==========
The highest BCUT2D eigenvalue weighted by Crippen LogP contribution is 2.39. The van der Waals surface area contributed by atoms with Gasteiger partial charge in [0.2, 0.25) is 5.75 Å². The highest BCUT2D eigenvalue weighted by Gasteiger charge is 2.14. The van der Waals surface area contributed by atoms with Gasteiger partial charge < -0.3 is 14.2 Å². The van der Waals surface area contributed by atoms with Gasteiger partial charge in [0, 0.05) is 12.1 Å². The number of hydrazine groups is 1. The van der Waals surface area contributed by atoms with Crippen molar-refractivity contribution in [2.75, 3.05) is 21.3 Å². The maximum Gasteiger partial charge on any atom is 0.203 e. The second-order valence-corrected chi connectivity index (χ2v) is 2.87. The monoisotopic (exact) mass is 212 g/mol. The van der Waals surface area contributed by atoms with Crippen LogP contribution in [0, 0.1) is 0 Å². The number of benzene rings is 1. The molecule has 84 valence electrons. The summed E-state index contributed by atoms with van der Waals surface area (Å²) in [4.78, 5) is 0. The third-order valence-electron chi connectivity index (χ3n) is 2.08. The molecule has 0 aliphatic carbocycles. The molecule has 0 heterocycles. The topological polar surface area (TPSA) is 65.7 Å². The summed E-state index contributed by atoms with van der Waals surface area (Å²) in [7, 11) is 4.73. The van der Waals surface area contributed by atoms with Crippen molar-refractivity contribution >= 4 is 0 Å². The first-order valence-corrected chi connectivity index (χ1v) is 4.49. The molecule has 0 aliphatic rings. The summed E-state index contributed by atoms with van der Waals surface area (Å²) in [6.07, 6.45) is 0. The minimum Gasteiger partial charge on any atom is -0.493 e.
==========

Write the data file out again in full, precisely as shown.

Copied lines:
The highest BCUT2D eigenvalue weighted by Crippen LogP contribution is 2.39. The van der Waals surface area contributed by atoms with Gasteiger partial charge in [0.2, 0.25) is 5.75 Å². The highest BCUT2D eigenvalue weighted by Gasteiger charge is 2.14. The van der Waals surface area contributed by atoms with Gasteiger partial charge < -0.3 is 14.2 Å². The van der Waals surface area contributed by atoms with Gasteiger partial charge in [0, 0.05) is 12.1 Å². The number of hydrazine groups is 1. The van der Waals surface area contributed by atoms with Crippen molar-refractivity contribution in [2.75, 3.05) is 21.3 Å². The maximum Gasteiger partial charge on any atom is 0.203 e. The second-order valence-corrected chi connectivity index (χ2v) is 2.87. The monoisotopic (exact) mass is 212 g/mol. The van der Waals surface area contributed by atoms with Crippen LogP contribution in [0, 0.1) is 0 Å². The number of benzene rings is 1. The molecule has 84 valence electrons. The summed E-state index contributed by atoms with van der Waals surface area (Å²) in [4.78, 5) is 0. The third-order valence-electron chi connectivity index (χ3n) is 2.08. The molecule has 0 aliphatic carbocycles. The molecule has 0 heterocycles. The topological polar surface area (TPSA) is 65.7 Å². The summed E-state index contributed by atoms with van der Waals surface area (Å²) in [7, 11) is 4.73. The van der Waals surface area contributed by atoms with Crippen molar-refractivity contribution >= 4 is 0 Å². The first-order valence-corrected chi connectivity index (χ1v) is 4.49. The molecule has 0 aliphatic rings. The summed E-state index contributed by atoms with van der Waals surface area (Å²) in [6.07, 6.45) is 0. The minimum Gasteiger partial charge on any atom is -0.493 e.